Neither! With the characters that I love, sometimes it's hard for me to see their faults. In my first draft of Empty Arms, my editor remarked that Catharine was "too good", so I had to go back and draw out her imperfections. Conversely, Catharine's mother, Evelyn, was "all evil", so I had to revisit her character and discover her redeeming qualities.
Who is your favorite author? How did he/she inspire you to become a writer yourself?
I don't have just one favorite, but some authors I keep coming back to are: Anita Shreve, Marisa de los Santos, Ann Brashares, Jodi Picoult, Audrey Niffenegger, Therese Walsh, and Nicholas Sparks.
The author who inspired me to become a writer is Nicholas Sparks. After falling in love with The Notebook, I visited his website and learned that he wrote and sold that book while working full-time as a pharmaceutical sales rep. It felt like a cosmic sign because at the time I was a pharmaceutical sales rep and was spending my time in doctors' waiting rooms scribbling down story ideas. His journey resonated with me and made me think...maybe I can do this too.
What stimulates you to write? Do you have a ritual that you follow to get the writing juices flowing?
I'm very fortunate in that I don't need much motivation to sit down at my computer and write for eight hours straight. When I've got a story idea burning in my brain, my biggest challenge is not neglecting everything else in my life!
Though I don't have any rituals, there's a piece of advice that I heard somewhere and started following in order to get the writing juices flowing: I end each writing session in the middle of a passage, so the next time I sit down at my computer I can jump in right where I left off and ride the momentum of the story forward.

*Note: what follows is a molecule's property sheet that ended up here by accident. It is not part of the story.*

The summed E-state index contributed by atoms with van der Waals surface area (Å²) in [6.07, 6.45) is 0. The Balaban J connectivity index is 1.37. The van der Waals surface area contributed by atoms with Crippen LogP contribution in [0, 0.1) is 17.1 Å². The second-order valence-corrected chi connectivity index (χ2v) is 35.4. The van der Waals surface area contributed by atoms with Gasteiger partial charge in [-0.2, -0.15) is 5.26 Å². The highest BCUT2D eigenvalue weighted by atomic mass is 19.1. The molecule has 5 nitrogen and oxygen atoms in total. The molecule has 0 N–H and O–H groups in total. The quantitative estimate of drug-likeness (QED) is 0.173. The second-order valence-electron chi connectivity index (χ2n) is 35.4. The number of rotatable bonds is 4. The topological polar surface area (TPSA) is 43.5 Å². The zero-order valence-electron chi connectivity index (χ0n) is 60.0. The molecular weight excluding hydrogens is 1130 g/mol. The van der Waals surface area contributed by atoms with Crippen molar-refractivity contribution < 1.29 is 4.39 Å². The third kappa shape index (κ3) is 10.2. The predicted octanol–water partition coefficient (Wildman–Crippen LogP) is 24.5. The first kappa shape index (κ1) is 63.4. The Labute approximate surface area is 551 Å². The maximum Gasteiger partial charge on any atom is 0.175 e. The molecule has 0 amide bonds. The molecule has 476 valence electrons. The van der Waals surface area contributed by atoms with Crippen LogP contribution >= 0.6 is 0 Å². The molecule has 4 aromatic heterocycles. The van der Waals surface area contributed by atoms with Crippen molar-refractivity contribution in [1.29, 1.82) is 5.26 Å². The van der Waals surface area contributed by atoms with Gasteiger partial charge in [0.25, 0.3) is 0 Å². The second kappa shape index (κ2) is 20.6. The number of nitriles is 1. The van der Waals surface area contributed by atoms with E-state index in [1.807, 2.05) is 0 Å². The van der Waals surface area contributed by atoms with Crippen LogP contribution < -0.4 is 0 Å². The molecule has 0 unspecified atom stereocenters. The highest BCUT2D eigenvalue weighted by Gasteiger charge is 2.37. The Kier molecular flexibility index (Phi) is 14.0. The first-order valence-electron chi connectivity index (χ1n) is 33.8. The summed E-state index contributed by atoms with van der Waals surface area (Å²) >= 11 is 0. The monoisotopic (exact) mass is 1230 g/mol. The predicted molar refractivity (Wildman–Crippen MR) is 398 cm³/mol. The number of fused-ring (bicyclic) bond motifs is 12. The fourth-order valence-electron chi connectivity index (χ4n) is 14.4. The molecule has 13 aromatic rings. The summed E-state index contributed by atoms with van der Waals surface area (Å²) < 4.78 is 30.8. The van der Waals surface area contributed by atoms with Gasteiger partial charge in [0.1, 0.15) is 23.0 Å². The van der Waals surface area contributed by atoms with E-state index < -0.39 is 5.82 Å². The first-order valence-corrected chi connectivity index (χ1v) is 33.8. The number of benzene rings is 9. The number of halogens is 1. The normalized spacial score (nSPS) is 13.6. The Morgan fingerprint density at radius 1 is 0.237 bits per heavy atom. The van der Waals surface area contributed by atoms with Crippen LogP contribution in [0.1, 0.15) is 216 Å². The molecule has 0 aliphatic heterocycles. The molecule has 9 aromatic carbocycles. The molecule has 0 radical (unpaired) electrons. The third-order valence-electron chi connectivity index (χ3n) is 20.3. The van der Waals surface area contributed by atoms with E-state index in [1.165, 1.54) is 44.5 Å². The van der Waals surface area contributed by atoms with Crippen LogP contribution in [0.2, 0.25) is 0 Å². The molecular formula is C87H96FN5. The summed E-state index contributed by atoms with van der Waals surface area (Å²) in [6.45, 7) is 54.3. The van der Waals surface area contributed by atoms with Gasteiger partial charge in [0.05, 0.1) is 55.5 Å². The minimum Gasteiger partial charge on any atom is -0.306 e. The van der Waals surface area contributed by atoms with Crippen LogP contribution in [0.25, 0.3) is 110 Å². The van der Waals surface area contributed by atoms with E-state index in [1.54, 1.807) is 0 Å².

Judy Blume says “I usually have a character or story idea inside my head for a long
time (sometimes years) before I actually begin.” How long do characters exist in your mind before they actually appear on paper?
Months usually, not years. The main character for my next book has been camped out in my brain for about six months, waiting patiently for me to finish up Empty Arms so I can devote my full attention to him. (Yes, him.)
Is there a genre that you are drawn to but find it difficult to write? Or do you write what you love to read?
I write what I love to read.
Empty Arms is a very poignant story, which I enjoyed immensely. Have you considered writing a sequel, exploring the lives of the characters after the fact?
It's funny that you ask this question because people keep asking me if I'm going to write a sequel. I never considered it, but maybe I should...
What’s next for Erika Liodice? Where do you see yourself in 10 years?
Same place, just more book titles next to my name.
Thank you for stopping by Erika!
Dear readers, Erika is giving away a copy of Empty Arms to one lucky winner!
You're going to love the book I promise (click here to read my review).
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Check out Erika's award winning blog, Beyond The Grey and follow her on Twitter too!